The Zalue stool features a black iron frame and a round seat that resembles the lid of a bamboo steamer.
To preserve the individual beauty of these two materials the seat is simply placed on top of the frame. It's propped up by a central ring and held in place by three kinked legs, rather than being physically joined together.
"When combining different materials, other materials such as bolts, hardware or strings are often added to hold them together," Vegahouse director Yuki Nagata told Dezeen.
"But I thought that adding another element would interfere with their sharpness and delicate form. So we came up with the idea of simply covering the stool with bamboo, which is easier and more beautiful."
With its removable seat, the design lends itself to being used outdoors while its three legs allow it to stand stably even on uneven ground. The frame itself is stackable, light and can be lifted with one hand.
Based in Kagoshima prefecture, which is home to Japan's largest bamboo forests, Vegahouse wanted to make use of this abundant natural resource while working with local craftsmen to pass on their techniques.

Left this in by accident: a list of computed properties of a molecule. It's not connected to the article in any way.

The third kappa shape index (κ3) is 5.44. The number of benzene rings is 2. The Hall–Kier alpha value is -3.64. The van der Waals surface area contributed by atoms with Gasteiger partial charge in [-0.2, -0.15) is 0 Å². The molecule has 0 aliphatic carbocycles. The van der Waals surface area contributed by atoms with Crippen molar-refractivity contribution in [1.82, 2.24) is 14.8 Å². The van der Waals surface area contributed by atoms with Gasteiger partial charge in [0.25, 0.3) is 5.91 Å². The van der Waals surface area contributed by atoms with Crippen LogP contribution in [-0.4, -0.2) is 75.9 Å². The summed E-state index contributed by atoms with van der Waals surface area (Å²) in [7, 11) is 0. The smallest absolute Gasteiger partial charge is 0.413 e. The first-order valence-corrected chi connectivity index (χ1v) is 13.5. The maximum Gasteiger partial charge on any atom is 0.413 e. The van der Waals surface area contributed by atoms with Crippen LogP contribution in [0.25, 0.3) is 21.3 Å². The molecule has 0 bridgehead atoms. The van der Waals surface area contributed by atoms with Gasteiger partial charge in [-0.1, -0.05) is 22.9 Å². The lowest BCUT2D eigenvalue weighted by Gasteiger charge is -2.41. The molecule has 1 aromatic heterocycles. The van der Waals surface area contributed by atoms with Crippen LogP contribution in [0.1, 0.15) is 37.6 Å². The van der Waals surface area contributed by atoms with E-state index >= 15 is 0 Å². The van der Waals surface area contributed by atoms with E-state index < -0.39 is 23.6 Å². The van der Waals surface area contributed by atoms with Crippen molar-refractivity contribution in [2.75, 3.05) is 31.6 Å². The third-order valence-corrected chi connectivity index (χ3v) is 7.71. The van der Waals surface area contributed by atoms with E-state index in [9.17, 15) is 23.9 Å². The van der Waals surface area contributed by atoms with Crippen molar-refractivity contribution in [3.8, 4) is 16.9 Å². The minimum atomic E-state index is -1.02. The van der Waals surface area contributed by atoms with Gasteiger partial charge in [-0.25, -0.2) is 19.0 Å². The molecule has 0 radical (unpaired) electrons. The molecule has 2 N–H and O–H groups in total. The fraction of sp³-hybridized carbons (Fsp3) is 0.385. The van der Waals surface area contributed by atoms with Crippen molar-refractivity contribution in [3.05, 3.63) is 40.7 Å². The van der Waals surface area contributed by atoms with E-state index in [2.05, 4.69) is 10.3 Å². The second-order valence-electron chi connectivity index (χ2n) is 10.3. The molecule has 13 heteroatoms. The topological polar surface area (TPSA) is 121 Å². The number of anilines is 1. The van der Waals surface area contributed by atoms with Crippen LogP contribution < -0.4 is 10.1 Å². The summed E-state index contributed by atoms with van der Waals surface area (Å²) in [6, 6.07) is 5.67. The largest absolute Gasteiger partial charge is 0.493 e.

"There aren't many chairs woven from bamboo, so they refused me at first because they were worried about whether it could bear the load of people," said Nagata.
"But I went back to talk to them and we repeated trial production many times, examining the durability and design."
Vegahouse wanted a wide, open weave, to allow the sun to pass through and cast shadows on the floor. This meant that thicker bamboo threads need to be used, to make up for the lack of density.
To stop the weave from distorting under the weight of the occupant, the craftsmen added a solid bamboo ring around the circumference to lock in the shape, creating a seat that is both strong and light at the same time.
"The technique and wisdom of many craftsmen are packed into a simple recipe," Nagata said.
"New technologies are born every day but I would like to preserve and convey the old technologies to the future world."
Japanese studio Nendo has previously used bamboo baskets to form the backrests of its Tokyo Tribal chairs, while German designer Stefan Diez used whole bamboo canes, strung together with cord to create a flat-pack furniture collection.